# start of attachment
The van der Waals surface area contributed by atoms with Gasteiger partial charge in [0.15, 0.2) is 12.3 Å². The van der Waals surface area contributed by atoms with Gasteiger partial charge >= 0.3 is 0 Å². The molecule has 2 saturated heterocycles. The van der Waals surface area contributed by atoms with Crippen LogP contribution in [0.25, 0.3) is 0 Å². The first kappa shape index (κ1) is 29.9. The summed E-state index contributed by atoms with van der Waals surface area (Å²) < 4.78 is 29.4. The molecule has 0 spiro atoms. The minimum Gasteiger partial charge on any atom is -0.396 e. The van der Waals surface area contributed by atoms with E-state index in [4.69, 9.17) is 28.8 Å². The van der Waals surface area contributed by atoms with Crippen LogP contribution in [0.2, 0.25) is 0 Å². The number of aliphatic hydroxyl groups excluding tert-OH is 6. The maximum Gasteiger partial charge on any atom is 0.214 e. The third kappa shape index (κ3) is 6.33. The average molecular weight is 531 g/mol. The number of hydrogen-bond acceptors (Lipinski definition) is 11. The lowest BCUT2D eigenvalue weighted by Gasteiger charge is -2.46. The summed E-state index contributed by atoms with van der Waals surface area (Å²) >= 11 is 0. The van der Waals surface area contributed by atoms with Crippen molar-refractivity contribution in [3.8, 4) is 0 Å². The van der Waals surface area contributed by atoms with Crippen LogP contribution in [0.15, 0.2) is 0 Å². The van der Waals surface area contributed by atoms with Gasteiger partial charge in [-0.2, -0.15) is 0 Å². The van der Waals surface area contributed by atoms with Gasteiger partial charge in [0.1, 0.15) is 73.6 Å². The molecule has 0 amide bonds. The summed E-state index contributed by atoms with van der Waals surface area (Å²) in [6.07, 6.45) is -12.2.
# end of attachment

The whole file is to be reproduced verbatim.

The van der Waals surface area contributed by atoms with Gasteiger partial charge in [0.15, 0.2) is 12.3 Å². The van der Waals surface area contributed by atoms with Gasteiger partial charge >= 0.3 is 0 Å². The molecule has 2 saturated heterocycles. The van der Waals surface area contributed by atoms with Crippen LogP contribution in [0.25, 0.3) is 0 Å². The first kappa shape index (κ1) is 29.9. The summed E-state index contributed by atoms with van der Waals surface area (Å²) < 4.78 is 29.4. The molecule has 0 spiro atoms. The minimum Gasteiger partial charge on any atom is -0.396 e. The van der Waals surface area contributed by atoms with E-state index in [4.69, 9.17) is 28.8 Å². The van der Waals surface area contributed by atoms with Crippen LogP contribution in [0.2, 0.25) is 0 Å². The number of aliphatic hydroxyl groups excluding tert-OH is 6. The maximum Gasteiger partial charge on any atom is 0.214 e. The third kappa shape index (κ3) is 6.33. The average molecular weight is 531 g/mol. The number of hydrogen-bond acceptors (Lipinski definition) is 11. The lowest BCUT2D eigenvalue weighted by Gasteiger charge is -2.46. The summed E-state index contributed by atoms with van der Waals surface area (Å²) >= 11 is 0. The van der Waals surface area contributed by atoms with Crippen molar-refractivity contribution in [3.8, 4) is 0 Å². The van der Waals surface area contributed by atoms with Crippen LogP contribution in [0.15, 0.2) is 0 Å². The van der Waals surface area contributed by atoms with Gasteiger partial charge in [-0.2, -0.15) is 0 Å². The van der Waals surface area contributed by atoms with Gasteiger partial charge in [0.1, 0.15) is 73.6 Å². The molecule has 0 amide bonds. The summed E-state index contributed by atoms with van der Waals surface area (Å²) in [6.07, 6.45) is -12.2.